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Monitoring illegal wildlife trade on social media and on the savannah

15 Nov 2016

Illegal wildlife trade is the second largest form of illicit commerce in the world after narcotics. It is threatening the survival of many iconic species such as the rhinoceros, tiger and elephant. Academy of Finland Postdoctoral Researcher Enrico Di Minin is a conservation biologist currently working on a research project that seeks to expose the illegal wildlife trade supply chain from illegal hunting grounds to the consumer market.

The routes of illegal wildlife trade remain poorly known. Di Minin will address this topic that is currently a global priority in biodiversity conservation by using a multidisciplinary approach and novel data sources.  Specifically, Di Minin will be among the first ones to make use of data streams from social media to shed light on the social networks surrounding illegal wildlife trade. Social media platforms, in fact, are increasingly being used for the illegal trade in threatened species, such as orangutan.

There are very real concerns about the staggering rate at which the state of wildlife is declining. “While we are having this interview, one or two rhinos will be killed illegally in South Africa. An elephant is killed every 15 minutes. The situation is really tough on the ground,” Di Minin says.

Di Minin says that rhino horn trade has been banned since 1977 and ivory trade since 1989, but since then we’ve lost most of the elephants or rhinos. Illegal wildlife trade attracts a great deal of market speculation. “Rhino horn and ivory are bought by wealthy people in the Far East, mainly China and Vietnam. Elephant poachers in Africa are poor local people who are prepared to shoot elephants for the sake of just 100 dollars.” Illegal ivory fetches about 1,500 euros a kilo in the black market. The price of rhino horn is almost 50,000 euros a kilo, and the African rhino population has plummeted to a mere 26,000 individuals.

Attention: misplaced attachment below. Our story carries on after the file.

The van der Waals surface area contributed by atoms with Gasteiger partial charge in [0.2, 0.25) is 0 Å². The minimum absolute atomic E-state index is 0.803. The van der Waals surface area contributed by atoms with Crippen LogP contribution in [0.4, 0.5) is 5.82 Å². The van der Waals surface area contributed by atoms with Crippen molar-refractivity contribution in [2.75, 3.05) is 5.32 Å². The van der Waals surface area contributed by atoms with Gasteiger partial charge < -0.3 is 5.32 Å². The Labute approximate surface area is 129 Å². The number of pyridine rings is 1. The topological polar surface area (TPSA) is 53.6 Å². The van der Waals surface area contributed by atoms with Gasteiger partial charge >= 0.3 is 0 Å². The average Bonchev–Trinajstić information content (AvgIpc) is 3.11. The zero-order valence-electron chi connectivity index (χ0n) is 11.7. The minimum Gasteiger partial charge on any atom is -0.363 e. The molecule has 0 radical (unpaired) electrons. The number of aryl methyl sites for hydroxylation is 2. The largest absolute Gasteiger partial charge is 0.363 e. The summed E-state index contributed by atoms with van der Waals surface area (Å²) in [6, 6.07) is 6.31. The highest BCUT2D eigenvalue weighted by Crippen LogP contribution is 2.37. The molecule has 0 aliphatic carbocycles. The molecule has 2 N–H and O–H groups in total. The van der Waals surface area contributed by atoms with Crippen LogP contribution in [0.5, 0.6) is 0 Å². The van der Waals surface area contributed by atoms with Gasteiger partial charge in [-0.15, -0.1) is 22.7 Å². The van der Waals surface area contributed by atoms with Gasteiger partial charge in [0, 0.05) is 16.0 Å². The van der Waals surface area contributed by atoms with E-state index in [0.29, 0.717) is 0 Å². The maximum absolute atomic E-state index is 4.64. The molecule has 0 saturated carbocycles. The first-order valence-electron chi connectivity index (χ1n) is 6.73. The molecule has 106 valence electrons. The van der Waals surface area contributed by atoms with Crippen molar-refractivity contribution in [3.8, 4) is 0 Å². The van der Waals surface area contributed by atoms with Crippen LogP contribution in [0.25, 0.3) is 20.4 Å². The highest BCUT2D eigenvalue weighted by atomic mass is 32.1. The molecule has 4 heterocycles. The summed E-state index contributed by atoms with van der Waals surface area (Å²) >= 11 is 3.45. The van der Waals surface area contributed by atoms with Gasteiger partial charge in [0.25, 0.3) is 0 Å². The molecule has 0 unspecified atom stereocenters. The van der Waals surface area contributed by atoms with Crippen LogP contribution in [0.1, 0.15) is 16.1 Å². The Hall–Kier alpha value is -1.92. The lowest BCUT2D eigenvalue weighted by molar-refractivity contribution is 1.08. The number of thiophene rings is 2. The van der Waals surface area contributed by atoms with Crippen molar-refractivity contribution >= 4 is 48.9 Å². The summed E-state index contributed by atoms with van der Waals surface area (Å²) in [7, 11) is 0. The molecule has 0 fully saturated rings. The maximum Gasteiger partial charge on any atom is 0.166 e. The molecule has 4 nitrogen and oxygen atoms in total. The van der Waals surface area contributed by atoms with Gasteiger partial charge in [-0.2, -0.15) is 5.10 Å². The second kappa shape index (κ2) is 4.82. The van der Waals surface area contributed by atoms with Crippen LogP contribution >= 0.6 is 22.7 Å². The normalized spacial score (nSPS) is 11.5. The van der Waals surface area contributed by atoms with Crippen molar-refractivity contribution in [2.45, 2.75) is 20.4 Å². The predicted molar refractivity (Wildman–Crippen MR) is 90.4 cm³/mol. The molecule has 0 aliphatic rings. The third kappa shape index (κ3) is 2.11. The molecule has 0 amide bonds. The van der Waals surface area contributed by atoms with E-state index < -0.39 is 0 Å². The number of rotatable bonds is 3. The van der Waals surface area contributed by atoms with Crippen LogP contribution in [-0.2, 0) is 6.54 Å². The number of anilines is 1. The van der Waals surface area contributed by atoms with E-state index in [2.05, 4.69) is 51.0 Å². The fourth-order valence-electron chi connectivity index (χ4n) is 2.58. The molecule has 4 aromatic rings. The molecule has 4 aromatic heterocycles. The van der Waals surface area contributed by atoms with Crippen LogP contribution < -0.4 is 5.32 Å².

Di Minin says that the people who benefit from poaching are market speculators operating outside of Africa, gambling and speculating on species extinctions. African rangers in conservation areas, on the other hand, are poorly paid, understaffed, and are trying to protect animals against equally poor poachers.

Researchers provide support for decision-making

Di Minin considers it important that communities living around conservation areas should benefit from conservation so that there would be no incentives for poaching and so that the conservation areas would not be lost. Legal trade could be used to help halt poaching and finance nature conservation measures. Conservation always arouses emotions, Di Minin says, and research results do not always coincide with the views of animal protection groups and other conservation organisations. “As a research scholar it is my duty to accurately report my research results, and these results show that in some cases illegal wildlife trade can only be stopped by banning all forms of trade, such as in the case of the pangolin. At the moment, though, efforts to protect elephants and rhinos are failing despite the total trade ban. As such, it is time to consider alternatives, such as legalizing the trade in rhino horn and ivory”

Pangolins are completely harmless creatures whose meat is used in soups and whose protective scales are used in traditional medicine. They are a very rare sight in nature, but at the same time they are the most illegally-traded mammal in the world.

Di Minin takes a highly structural approach to phenomena around illegal wildlife trade, and he is keen to underscore the interactions between biology and other disciplines in generating policy-relevant information. “My master’s degree in Conservation Biology in the UK had a major influence in shaping the researcher that I am today. This course was a cross-disciplinary collision of biology with economics, law and social sciences. My research has a strong economic component,” Di Minin explains.